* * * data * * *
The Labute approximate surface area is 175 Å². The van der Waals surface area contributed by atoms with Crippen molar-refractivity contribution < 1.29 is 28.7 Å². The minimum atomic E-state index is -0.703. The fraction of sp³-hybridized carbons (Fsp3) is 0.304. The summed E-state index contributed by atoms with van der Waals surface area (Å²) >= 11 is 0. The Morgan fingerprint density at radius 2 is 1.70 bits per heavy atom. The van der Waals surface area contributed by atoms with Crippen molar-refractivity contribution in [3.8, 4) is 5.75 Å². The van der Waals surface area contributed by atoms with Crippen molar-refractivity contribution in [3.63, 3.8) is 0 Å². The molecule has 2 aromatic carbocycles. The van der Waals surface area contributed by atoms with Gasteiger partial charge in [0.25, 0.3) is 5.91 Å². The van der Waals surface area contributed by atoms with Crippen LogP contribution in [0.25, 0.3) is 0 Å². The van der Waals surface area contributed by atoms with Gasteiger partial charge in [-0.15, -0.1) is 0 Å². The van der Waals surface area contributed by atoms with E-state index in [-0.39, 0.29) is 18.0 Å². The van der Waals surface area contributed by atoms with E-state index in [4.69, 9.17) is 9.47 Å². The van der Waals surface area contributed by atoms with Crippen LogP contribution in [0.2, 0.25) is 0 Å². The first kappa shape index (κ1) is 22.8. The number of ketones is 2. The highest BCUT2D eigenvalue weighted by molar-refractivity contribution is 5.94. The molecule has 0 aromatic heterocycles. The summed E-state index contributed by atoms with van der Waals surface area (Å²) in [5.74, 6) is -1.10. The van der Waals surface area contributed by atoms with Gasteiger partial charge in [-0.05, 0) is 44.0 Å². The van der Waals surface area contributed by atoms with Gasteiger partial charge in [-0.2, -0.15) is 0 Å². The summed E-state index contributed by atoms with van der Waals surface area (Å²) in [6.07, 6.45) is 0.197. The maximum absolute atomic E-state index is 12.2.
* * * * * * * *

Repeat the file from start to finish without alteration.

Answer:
The Labute approximate surface area is 175 Å². The van der Waals surface area contributed by atoms with Crippen molar-refractivity contribution < 1.29 is 28.7 Å². The minimum atomic E-state index is -0.703. The fraction of sp³-hybridized carbons (Fsp3) is 0.304. The summed E-state index contributed by atoms with van der Waals surface area (Å²) >= 11 is 0. The Morgan fingerprint density at radius 2 is 1.70 bits per heavy atom. The van der Waals surface area contributed by atoms with Crippen molar-refractivity contribution in [3.8, 4) is 5.75 Å². The van der Waals surface area contributed by atoms with Crippen molar-refractivity contribution in [3.63, 3.8) is 0 Å². The molecule has 2 aromatic carbocycles. The van der Waals surface area contributed by atoms with Gasteiger partial charge in [0.25, 0.3) is 5.91 Å². The van der Waals surface area contributed by atoms with Crippen LogP contribution in [0.25, 0.3) is 0 Å². The van der Waals surface area contributed by atoms with Gasteiger partial charge in [-0.15, -0.1) is 0 Å². The van der Waals surface area contributed by atoms with E-state index in [-0.39, 0.29) is 18.0 Å². The van der Waals surface area contributed by atoms with E-state index in [4.69, 9.17) is 9.47 Å². The van der Waals surface area contributed by atoms with Crippen LogP contribution in [0.2, 0.25) is 0 Å². The first kappa shape index (κ1) is 22.8. The number of ketones is 2. The highest BCUT2D eigenvalue weighted by molar-refractivity contribution is 5.94. The molecule has 0 aromatic heterocycles. The summed E-state index contributed by atoms with van der Waals surface area (Å²) in [5.74, 6) is -1.10. The van der Waals surface area contributed by atoms with Gasteiger partial charge in [-0.05, 0) is 44.0 Å². The van der Waals surface area contributed by atoms with Gasteiger partial charge in [-0.2, -0.15) is 0 Å². The summed E-state index contributed by atoms with van der Waals surface area (Å²) in [6.07, 6.45) is 0.197. The maximum absolute atomic E-state index is 12.2.